“What’s going on in Venezuela?”

2014_Venezuelan_Protests_(12F)

It seems as if media coverage of the political and social unrest happening in Venezuela popped up overnight. National student-run peaceful protests started just this month, and received global attention on February 12th when three people were killed. The death toll has since been increased to eight (according to BBC), and it doesn’t seem as if the situation is getting better anytime soon.

What’s the issue at hand? The protesters want tighter security, food in their grocery stores, and protection of freedom of speech. They also took to social media to tell their stories and spread the word about the horrors they are currently facing.

But the Venezuelan government seems to want the coverage of these events disappearing as fast as they appeared. The government has issued a “media-blackout” and is limiting the investigations by news sources covering the event.

CNN gave readers an easy-to-understand article addressing the main questions people have about what exactly is going on in Venezuela and why. But a recent BBC article explains that Venezuelan president Nicolas Maduro has “vowed to expel CNN until they rectify their coverage,” and continues by saying that he “won’t accept war propaganda against Venezuela.”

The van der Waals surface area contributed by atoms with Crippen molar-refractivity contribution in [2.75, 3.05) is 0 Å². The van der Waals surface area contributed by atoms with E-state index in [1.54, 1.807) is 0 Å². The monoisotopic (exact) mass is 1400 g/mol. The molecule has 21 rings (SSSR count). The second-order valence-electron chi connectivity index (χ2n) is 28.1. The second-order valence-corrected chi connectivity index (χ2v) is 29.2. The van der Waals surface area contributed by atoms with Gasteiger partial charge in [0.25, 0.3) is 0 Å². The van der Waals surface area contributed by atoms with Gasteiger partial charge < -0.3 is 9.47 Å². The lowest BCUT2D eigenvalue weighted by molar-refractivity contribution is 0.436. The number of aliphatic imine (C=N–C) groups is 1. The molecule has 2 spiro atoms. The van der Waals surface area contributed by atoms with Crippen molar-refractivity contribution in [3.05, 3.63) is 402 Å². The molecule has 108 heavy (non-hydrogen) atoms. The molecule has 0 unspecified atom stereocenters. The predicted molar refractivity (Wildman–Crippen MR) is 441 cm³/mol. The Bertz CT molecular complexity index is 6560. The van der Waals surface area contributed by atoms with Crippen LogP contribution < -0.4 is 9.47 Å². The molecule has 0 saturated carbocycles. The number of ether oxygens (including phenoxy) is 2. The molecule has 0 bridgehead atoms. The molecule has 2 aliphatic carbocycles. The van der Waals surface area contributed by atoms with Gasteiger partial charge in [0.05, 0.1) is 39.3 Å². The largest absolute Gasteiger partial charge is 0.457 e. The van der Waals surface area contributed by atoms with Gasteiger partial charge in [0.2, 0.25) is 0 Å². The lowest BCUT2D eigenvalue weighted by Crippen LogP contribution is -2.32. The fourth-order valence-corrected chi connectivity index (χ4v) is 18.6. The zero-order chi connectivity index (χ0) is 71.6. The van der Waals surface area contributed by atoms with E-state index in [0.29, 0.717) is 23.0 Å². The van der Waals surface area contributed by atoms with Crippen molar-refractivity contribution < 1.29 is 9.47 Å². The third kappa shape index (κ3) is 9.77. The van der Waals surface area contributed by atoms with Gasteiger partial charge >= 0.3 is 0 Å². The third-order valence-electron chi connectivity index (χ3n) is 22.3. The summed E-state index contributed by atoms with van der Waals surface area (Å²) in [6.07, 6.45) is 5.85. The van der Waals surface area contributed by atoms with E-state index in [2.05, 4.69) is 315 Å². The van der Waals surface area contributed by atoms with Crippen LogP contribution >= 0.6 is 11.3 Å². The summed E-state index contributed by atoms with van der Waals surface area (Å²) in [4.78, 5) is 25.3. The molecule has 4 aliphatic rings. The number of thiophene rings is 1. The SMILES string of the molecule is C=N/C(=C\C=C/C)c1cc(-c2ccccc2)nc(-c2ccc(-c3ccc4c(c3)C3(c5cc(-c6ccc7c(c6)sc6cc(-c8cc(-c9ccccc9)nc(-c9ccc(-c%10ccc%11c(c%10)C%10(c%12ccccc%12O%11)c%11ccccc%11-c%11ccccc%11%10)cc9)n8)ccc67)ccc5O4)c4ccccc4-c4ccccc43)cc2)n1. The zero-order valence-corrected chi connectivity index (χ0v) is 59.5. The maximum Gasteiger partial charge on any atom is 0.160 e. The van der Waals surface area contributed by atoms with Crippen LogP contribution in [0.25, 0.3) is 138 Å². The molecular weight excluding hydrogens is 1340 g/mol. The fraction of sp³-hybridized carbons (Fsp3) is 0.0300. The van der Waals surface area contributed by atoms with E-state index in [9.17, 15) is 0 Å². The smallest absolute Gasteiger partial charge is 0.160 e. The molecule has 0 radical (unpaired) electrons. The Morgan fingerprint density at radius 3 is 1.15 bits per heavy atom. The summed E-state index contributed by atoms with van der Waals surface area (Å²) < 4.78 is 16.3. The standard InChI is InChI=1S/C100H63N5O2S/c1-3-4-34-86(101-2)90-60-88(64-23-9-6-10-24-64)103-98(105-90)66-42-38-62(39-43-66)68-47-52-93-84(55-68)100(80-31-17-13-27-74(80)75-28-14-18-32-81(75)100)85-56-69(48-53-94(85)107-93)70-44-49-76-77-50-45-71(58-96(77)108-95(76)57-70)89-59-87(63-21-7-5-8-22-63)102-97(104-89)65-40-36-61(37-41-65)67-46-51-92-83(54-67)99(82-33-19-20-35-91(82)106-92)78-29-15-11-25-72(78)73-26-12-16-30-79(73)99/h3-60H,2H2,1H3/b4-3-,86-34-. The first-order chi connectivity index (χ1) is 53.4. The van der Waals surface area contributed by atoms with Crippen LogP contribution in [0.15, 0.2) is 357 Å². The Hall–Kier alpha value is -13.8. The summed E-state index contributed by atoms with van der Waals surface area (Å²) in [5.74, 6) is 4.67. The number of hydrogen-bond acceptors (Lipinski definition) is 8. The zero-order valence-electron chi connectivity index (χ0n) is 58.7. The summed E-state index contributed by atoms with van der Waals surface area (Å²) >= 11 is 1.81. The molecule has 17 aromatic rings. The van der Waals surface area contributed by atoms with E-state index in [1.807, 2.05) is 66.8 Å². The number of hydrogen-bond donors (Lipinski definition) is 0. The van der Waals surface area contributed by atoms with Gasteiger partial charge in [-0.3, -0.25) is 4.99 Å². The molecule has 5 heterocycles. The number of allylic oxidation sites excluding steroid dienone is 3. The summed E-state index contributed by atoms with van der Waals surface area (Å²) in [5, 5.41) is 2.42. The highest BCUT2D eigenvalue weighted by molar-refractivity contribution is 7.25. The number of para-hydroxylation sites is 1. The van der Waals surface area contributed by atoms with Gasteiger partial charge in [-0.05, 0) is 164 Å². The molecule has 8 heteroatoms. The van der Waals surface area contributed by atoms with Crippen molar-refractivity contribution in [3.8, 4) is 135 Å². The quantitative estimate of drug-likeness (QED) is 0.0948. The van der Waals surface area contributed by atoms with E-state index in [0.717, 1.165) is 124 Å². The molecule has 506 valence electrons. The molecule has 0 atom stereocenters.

But now that people know about the situation in Venezuela, or at least see something about it on their Facebook and Twitter feeds, I don’t think they will allow this type of censorship. The Caracas Chronicles wrote a piece about the lack of new coverage on international news sites and basically asked media to “step it up.”

To conclude, many are unaware as to what will happen next for the people of Venezuela. Here’s to hoping that we will actually be able to read about it.

Advertisements

Leave a Reply

Fill in your details below or click an icon to log in:

WordPress.com Logo

You are commenting using your WordPress.com account. Log Out / Change )

Twitter picture

You are commenting using your Twitter account. Log Out / Change )

Facebook photo

You are commenting using your Facebook account. Log Out / Change )

Google+ photo

You are commenting using your Google+ account. Log Out / Change )

Connecting to %s